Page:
IRA Withdrawals that Escape the 10% Tax Penalty

The reason withdrawals from an Individual Retirement Account (IRA) prior to age 59 1/2 are generally subject to a 10% tax penalty is that policymakers wanted to create a disincentive to use these savings for anything other than retirement.¹

Yet, policymakers also recognize that life can present more pressing circumstances that require access to these savings. In appreciation of this, the list of withdrawals that may be taken from an IRA without incurring a 10% early withdrawal penalty has grown over the years.

Penalty-Free Withdrawals

Outlined below are the circumstances under which individuals may withdraw from an IRA prior to age 59 1/2, without a tax penalty. Ordinary income tax, however, generally is due on such distributions.

  1. Death. If you die prior to age 59 1/2, the beneficiary or beneficiaries of your IRA may withdraw the assets without penalty. However, if your beneficiary decides to roll it over into his or her IRA, he or she will forfeit this exception.²
  2. Disability. Disability is defined as being unable to engage in any gainful employment because of a mental or physical disability, as determined by a physician.³
  3. Substantially Equal Periodic Payments. You are permitted to take a series of substantially equal periodic payments and avoid the tax penalty, provided they continue until you turn 59 1/2 or for five years, whichever is later. The calculation of such payments is complicated, and individuals should consider speaking with a qualified tax professional.⁴
  4. Home Purchase. Up to $10,000 toward the purchase of your first home (defined by the IRS as not having owned a home in the last two years). This is a lifetime limit.
  5. Unreimbursed Medical Expenses. This exception covers medical expenses in excess of 7.5% of your adjusted gross income.
  6. Medical Insurance. Permits the unemployed to pay for medical insurance if they meet specific criteria.
  7. Higher Education Expenses. Higher education expenses for you, your spouse, children or grandchildren. Only certain institutions and associated expenses are permitted.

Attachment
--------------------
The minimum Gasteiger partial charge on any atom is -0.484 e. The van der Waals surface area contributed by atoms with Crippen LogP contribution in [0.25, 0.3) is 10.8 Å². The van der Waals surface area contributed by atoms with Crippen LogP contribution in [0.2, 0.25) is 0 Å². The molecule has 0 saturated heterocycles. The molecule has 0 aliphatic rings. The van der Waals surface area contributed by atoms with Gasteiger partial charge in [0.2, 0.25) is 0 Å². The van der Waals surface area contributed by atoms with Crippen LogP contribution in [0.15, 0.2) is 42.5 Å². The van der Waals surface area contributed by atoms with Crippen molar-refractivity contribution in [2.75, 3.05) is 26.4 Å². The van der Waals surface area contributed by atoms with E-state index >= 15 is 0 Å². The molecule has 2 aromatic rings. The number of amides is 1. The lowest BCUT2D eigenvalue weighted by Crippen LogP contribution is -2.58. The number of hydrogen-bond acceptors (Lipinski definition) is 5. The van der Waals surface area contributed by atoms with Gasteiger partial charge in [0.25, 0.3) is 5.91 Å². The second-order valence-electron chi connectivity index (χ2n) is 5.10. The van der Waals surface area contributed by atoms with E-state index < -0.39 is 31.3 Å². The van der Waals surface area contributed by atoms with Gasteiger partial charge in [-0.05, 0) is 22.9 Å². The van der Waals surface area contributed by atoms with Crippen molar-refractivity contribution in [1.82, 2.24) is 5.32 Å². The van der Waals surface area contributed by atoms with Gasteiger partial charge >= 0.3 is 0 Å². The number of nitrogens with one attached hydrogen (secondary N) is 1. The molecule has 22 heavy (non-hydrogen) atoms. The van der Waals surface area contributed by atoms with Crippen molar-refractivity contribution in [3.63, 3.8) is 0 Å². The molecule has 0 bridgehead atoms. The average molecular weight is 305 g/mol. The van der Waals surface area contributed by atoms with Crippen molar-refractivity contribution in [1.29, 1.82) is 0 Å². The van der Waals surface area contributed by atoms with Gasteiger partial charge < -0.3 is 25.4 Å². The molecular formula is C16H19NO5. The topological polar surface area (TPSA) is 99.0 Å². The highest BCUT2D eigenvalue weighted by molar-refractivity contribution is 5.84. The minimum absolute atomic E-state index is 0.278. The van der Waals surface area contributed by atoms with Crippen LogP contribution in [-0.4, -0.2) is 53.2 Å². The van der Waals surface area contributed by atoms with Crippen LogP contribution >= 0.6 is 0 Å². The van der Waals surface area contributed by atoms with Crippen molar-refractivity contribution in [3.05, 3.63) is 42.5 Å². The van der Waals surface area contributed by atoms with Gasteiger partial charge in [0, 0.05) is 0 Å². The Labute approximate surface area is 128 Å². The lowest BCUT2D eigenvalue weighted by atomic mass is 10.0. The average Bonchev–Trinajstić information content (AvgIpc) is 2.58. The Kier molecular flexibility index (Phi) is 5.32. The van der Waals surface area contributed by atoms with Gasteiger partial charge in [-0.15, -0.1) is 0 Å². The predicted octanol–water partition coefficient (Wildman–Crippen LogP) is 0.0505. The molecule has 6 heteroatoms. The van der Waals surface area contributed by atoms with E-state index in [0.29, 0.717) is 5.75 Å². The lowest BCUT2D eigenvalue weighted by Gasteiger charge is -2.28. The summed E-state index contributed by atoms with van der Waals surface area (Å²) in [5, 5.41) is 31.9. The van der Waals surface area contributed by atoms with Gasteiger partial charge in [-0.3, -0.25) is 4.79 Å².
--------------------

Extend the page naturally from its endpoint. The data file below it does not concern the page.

8. IRS Levy. This exception applies in the case of an IRS levy, which permits the federal government to legally seize property or assets to satisfy a tax debt.
  9. Active Duty Call-Up. Reservists called up after 9/11/01 and whose withdrawals meet the definition of qualified reservist distribution.

1. Under Secure 2.0, the required age used to determine distributions increased from age 72 to 73, starting on January 1, 2023. It will increase again to age 75 starting on January 1, 2033. (Previously, under the original Secure Act of 2019, the age rose from 70 1/2 under prior law, to 72.)

2. Your required minimum distribution (RMD) may be based on your age or the deceased's age at the time of death. Penalties may occur for missed RMDs. Most are required to begin by December 31 of the year following the date of death. Any RMDs due for the original owner must be taken by their deadlines to avoid penalties. You will pay taxes on any distributions you take. Consider speaking with a financial professional who can help you evaluate the potential impact an inheritance might have on your overall tax situation.

3. The information in this material is not intended as tax or legal advice. It may not be used for the purpose of avoiding any federal tax penalties. Federal and state laws and regulations are subject to change, which may have an impact on after-tax investment returns. Please consult legal or tax professionals for specific information regarding your individual situation.

4. The information in this material is not intended as tax or legal advice. It may not be used for the purpose of avoiding any federal tax penalties.

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